Author Archives

jlmiller1

I teach literature, writing, gender studies, and interdisciplinary studies in Arlington, TX. My current research explores LGBTQ+ children's picture books. I blog about children's literature at https://raisethemrighteous.wordpress.com.

Zetta Elliott’s Dragons in a Bag

If you or someone you know is over eight-years-old, you need a copy of Zetta Elliott’s urban fantasy Dragons in a Bag! Dragons in a Bag introduces readers to Jaxon, a sweet and smart young boy with brown skin and unruly eyebrows. Jaxon’s father passed away and he lives alone […]

Ruth Lehrer’s Being Fishkill

Ruth Lehrer’s gritty realism is reminiscent of Dorothy Allison, as is her exploration of poverty, abuse, neglect, miraculously strong girls, and the failure and promise of family. But, Lehrer’s pace and unrelentingly complicated descriptions of young teen subjectivity set Bring Fishkill firmly within the field of YA literature. *A few […]

Alice Faye Duncan’s A Song for Gwendolyn Brooks

Alice Faye Duncan’s A Song for Gwendolyn Brooks recounts Brooks’ life in carefully crafted verses and introduces readers to Brooks’ own work through sensitively selected poems. Xia Gordon’s evocative images pair well with the text, creating a meditative mood with pictures that at times appear to glow. The brightness of […]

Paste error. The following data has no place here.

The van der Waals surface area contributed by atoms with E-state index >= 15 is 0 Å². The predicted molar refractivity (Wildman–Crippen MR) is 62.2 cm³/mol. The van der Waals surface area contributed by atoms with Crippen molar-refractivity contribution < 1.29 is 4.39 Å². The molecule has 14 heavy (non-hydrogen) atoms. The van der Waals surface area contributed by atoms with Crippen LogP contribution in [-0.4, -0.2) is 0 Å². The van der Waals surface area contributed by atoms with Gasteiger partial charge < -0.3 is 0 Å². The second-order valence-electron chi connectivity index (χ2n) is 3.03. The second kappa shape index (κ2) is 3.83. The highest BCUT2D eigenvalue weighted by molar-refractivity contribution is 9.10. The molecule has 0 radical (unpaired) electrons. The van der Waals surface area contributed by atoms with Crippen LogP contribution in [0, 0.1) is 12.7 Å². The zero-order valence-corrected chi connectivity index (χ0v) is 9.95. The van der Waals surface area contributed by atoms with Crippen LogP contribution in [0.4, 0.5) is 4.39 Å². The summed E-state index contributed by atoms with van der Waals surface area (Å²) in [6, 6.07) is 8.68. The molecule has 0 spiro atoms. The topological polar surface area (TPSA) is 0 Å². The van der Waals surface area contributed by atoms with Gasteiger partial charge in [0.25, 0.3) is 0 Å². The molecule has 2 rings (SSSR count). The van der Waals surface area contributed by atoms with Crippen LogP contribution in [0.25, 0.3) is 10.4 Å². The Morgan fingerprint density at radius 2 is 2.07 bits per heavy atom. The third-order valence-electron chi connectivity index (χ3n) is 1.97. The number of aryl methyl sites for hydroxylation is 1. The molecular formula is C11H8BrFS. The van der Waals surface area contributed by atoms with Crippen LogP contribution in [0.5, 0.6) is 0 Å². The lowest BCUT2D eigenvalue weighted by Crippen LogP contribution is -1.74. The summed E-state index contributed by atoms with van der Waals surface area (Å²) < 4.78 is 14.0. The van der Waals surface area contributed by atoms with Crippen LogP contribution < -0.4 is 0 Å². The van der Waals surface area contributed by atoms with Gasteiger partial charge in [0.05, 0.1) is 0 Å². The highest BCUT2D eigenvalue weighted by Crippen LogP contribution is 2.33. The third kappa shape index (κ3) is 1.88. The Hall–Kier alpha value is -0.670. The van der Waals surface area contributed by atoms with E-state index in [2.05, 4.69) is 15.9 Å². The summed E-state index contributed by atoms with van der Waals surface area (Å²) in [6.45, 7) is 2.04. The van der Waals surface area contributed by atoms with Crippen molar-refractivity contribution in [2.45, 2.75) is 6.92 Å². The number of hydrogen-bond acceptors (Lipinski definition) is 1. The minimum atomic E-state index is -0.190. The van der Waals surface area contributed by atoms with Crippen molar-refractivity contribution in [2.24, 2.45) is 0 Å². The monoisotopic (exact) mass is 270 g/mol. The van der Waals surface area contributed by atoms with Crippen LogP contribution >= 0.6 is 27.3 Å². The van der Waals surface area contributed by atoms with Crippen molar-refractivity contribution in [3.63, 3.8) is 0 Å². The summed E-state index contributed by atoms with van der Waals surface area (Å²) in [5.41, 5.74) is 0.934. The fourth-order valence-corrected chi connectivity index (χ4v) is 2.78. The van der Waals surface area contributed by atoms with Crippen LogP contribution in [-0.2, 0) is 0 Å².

Christine Emery’s The Black Cloud Blues

Written by Christine A. Emery and illustrated by Kellie R. Emery, The Black Cloud Blues does the important work of acknowledging childhood depression. In doing so it makes a valuable contribution to children’s literature. Kellie Emery’s deliberate illustrations provide access to the unnamed narrator’s feelings as he takes readers on […]

Terry Lynn Johnson’s Lost!

Terry Lynn Johnson’s Lost! is the first book in the Survivor Diaries series. Two recently introduced children vacationing with their families at a resort in Costa Rica get lost in the rainforest. They survive through will, wit, and a little luck. In the first chapter, one of the two protagonists, […]

Elise Gravel’s You Can Be

Elise Gravel’s board book, You Can Be, subtly rejects gender stereotypes while introducing very young readers to a range of characteristics through images of diverse children embodying them. Steely-blue and bright-red images leap off the glossy-white background of each page. The cover features the back of a young child with […]